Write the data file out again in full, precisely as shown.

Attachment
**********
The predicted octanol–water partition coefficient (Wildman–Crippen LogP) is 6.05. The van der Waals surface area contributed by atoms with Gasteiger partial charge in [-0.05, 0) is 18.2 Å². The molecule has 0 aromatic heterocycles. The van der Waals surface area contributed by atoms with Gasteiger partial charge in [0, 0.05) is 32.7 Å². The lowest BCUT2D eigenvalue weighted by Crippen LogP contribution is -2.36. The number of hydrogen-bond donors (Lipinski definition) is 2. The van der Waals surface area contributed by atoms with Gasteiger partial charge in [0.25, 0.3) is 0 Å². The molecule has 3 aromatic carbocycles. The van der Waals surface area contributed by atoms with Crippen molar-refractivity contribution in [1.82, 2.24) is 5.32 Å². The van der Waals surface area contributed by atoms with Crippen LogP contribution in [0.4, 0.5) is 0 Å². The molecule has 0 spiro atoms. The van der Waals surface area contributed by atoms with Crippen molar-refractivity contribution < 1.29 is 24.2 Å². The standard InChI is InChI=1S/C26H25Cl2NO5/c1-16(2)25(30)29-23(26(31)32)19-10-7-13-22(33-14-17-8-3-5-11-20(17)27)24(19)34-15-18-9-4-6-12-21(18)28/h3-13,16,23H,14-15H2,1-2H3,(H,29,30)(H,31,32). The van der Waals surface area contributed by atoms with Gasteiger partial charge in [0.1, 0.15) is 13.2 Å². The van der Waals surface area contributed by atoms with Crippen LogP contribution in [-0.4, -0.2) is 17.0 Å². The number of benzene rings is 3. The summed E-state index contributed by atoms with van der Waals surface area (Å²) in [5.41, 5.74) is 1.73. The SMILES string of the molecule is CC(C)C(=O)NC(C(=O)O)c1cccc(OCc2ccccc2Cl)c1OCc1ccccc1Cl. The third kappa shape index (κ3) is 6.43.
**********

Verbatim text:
The predicted octanol–water partition coefficient (Wildman–Crippen LogP) is 6.05. The van der Waals surface area contributed by atoms with Gasteiger partial charge in [-0.05, 0) is 18.2 Å². The molecule has 0 aromatic heterocycles. The van der Waals surface area contributed by atoms with Gasteiger partial charge in [0, 0.05) is 32.7 Å². The lowest BCUT2D eigenvalue weighted by Crippen LogP contribution is -2.36. The number of hydrogen-bond donors (Lipinski definition) is 2. The van der Waals surface area contributed by atoms with Gasteiger partial charge in [0.25, 0.3) is 0 Å². The molecule has 3 aromatic carbocycles. The van der Waals surface area contributed by atoms with Crippen molar-refractivity contribution in [1.82, 2.24) is 5.32 Å². The van der Waals surface area contributed by atoms with Crippen LogP contribution in [0.4, 0.5) is 0 Å². The molecule has 0 spiro atoms. The van der Waals surface area contributed by atoms with Crippen molar-refractivity contribution < 1.29 is 24.2 Å². The standard InChI is InChI=1S/C26H25Cl2NO5/c1-16(2)25(30)29-23(26(31)32)19-10-7-13-22(33-14-17-8-3-5-11-20(17)27)24(19)34-15-18-9-4-6-12-21(18)28/h3-13,16,23H,14-15H2,1-2H3,(H,29,30)(H,31,32). The van der Waals surface area contributed by atoms with Gasteiger partial charge in [0.1, 0.15) is 13.2 Å². The van der Waals surface area contributed by atoms with Crippen LogP contribution in [-0.4, -0.2) is 17.0 Å². The number of benzene rings is 3. The summed E-state index contributed by atoms with van der Waals surface area (Å²) in [5.41, 5.74) is 1.73. The SMILES string of the molecule is CC(C)C(=O)NC(C(=O)O)c1cccc(OCc2ccccc2Cl)c1OCc1ccccc1Cl. The third kappa shape index (κ3) is 6.43.